Skip to Content

How to Cook Pumpkin Seeds In 15 Minutes

How to Cook Pumpkin Seeds In 15 Minutes

In just 3 easy steps, you can have roasted, crunchy pumpkin seeds in 15 minutes. Here’s the simple ‘scoop.’

How to Cook Pumpkin Seeds in 15 minutes |

It’s Healthy Kitchen Hacks Wednesday – the day we share our favorite time-saving kitchen tricks and cooking shortcuts to help you make healthy and delicious meals. And this is one of our most popular autumn posts – updated!

We share kitchen shortcuts and tricks on how to cook more healthfully and deliciously in the kitchen.

You can see all our Healthy Kitchen Hacks here. To get exclusive healthy kitchen hacks – only available to our email subscribers – sign up HERE.


Here are the 3 easy steps for how to cook pumpkin seeds in 15 minutes:

1. Scoop seeds out of the pumpkin and straight into a 1 cup measuring cup.
2. Add oil: 1 teaspoon to 1 cup seeds.
3. Transfer to a parchment-paper-lined (or greased) baking sheet, sprinkle with kosher salt and roast for 15 minutes in a preheated 400-degree oven.

And that’s how easy it can be!  HOW TO COOK PUMPKIN SEEDS IN 15 MINUTES. (And don't bother washing the seeds first!) See the 3 simple #HealthyKitchenHacks @TspCurry Click To Tweet

I’ve seen recipes with up to 11 steps…and bake times of up to an hour. But the above 3 steps will work great for pumpkin seeds, butternut squash seeds and just about any winter squash seeds.

STOP cleaning and washing your seeds! Here's the quick and easy version of: HOW TO COOK PUMPKIN SEEDS IN JUST 15 MINUTES | @TspCurry For more Halloween recipes go to:

Now while my instructions for how to cook pumpkin seeds were only 3 steps, the notes are longer. They are not essential to the recipe – but may be helpful:

1. Don’t wash the seeds – For years, I dutifully washed off the pumpkin “guts” (as my husband calls the stringy pulp.) But then, one time I didn’t. And wow, the bits of pumpkin pulp added a chewy texture, like fruit leather (now my kids feel lucky to get a few bits of sweet pumpkin ‘fruit leather’!)

2. Skip the soak water – If the seeds are fresh from the pumpkin, they are plump enough.

3. Forget drying overnight, and even patting seeds dry with a towel – Even seeds that are still slimy from being newly harvested from inside the pumpkin cavity will absorb enough oil to toast and to make the salt stick.

4. Oven time and temp may vary – The 15 minutes at 400-degrees produced crunchy, toasty and barely golden seeds on my oven’s convection setting. I also tested seeds on regular (non-convection setting) and the seeds got really golden (not burnt – but close) at 375-degrees after 20 minutes. So WATCH CAREFULLY. Also, my seeds were small-ish from a smaller pumpkin, so if your seeds are larger, you may roast a little longer.

5. Stirring isn’t necessary – Since you are blasting the seeds with high heat for a short time, they get crunchy toasty throughout without stirring.

6. Spice them up  – I usually just add salt because we’re at the beginning of the pumpkin season and my kids, husband and I eat a pumpkin-full of seeds in one sitting. But of course, you could add spices (check out Deanna’s recipe for Sugar & Spice Butternut Squash Seeds!)

In just 3 easy steps, you can have roasted, crunchy pumpkin seeds in 15 minutes. Here’s the simple ‘scoop.’ HOW TO COOK PUMPKIN SEEDS. More #Healthy Kitchen Hacks at

And lastly, a bit about the nutrition super-stardom of the seeds. Pumpkin seeds are rich in:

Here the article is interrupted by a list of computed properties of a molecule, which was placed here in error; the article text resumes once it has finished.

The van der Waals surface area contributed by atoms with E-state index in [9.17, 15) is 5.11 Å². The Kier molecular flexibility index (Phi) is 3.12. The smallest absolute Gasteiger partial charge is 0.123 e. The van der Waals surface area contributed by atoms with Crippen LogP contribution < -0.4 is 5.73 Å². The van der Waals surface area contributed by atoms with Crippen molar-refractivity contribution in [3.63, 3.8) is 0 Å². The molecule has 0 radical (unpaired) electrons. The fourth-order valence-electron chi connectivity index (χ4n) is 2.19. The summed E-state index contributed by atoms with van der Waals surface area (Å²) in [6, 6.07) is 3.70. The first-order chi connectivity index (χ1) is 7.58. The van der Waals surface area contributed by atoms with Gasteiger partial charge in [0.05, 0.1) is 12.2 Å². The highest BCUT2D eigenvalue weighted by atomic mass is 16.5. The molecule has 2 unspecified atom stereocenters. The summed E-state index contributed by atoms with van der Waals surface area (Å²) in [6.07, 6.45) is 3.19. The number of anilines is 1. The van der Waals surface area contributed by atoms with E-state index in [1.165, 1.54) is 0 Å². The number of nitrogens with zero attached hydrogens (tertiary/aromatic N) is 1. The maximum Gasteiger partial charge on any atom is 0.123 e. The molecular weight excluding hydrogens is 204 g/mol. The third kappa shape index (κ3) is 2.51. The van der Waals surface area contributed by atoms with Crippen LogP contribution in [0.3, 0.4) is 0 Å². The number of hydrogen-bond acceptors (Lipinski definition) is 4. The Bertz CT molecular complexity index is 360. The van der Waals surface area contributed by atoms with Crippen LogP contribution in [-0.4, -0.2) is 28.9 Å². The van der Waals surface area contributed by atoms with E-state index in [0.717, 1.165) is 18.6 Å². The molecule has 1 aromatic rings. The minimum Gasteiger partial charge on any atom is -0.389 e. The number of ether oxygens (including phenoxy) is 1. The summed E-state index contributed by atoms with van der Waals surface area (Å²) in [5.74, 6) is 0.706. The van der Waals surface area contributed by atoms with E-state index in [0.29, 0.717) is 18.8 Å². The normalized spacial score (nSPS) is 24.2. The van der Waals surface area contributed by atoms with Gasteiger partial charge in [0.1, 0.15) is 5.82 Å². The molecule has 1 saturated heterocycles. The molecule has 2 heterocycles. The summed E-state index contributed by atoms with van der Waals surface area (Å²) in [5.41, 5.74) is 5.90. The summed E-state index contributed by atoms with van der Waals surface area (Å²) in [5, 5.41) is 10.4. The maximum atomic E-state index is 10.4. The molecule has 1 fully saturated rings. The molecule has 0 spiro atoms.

Good (monounsaturated) fatty acids – Great for heart health
Vitamin E – A potent antioxidant that’s harder to get in fruits and veggies because it’s fat-soluble
B-vitamins – To help in metabolism and possibly reduce anxiety
Protein – About 8 grams in a 1/4-cup serving
Amino acids tryptophan and glutamate – Which may help with healthy sleep
Iron, copper, manganese, potassium, zinc, calcium and selenium – Essential minerals that are also hard to find in fruits and veggies
Fiber – Obviously, with all those edible shells around the green pumpkin pepita seed in the center!

Have you roasted pumpkin seeds yet this year? Plain salt or fancy flavored?


Andy Bishop

Monday 5th of November 2018

Hey there, I've got a lot of pumpkin seeds lying around. This is very useful. Thanks!

Terri Fritts

Monday 5th of March 2018

I know it’s February, but I’m making spaghetti squash and came across your blog! I am planning on using your easy recipe for the seeds, but I have a ton of guts (as you call them!), am I scraping too much!? Yours look like you have washed and scrubbed them compared to mine!! TIA! Terri

Serena Ball

Tuesday 6th of March 2018

I make these seeds using pumpkin seeds, butternut squash seeds and spaghetti squash seeds. And you're right, the amount of squash 'guts' differs between each type of squash and from year to year and from grocery store squashes to garden squashes. I don't think you're doing anything wrong. If you have too many guts for the seeds to spread out, use two baking sheets - as they do need to spread out enough so the oven air can circulate around them and get them toasty. But good job not dumping the 'guts' they roast up sweet and chewy, almost the texture of fruit leather.

Jessica @ HomeAddons

Tuesday 4th of July 2017

Hey Serena,

Pumpkin seeds are always a great snack, when seasoned correctly there is nothing like it :)

I saw in the comments that someone else has also thought to use their toaster oven to bake the seeds, I find this is a great way to do it!

Thanks for sharing,


Serena Ball

Thursday 6th of July 2017

Thanks Jessica. Just watch them closely in a toaster oven - as they tend to burn a bit quicker. I appreciate you stopping by!

Denise Barratt

Wednesday 12th of October 2016

Great ideas on how to make these! I shared your tips on my latest blog post. Thank you so much for sharing this great way to do it!

Chelsey Amer, RDN

Tuesday 11th of October 2016

My favorite part of pumpkin carving!!

Comments are closed.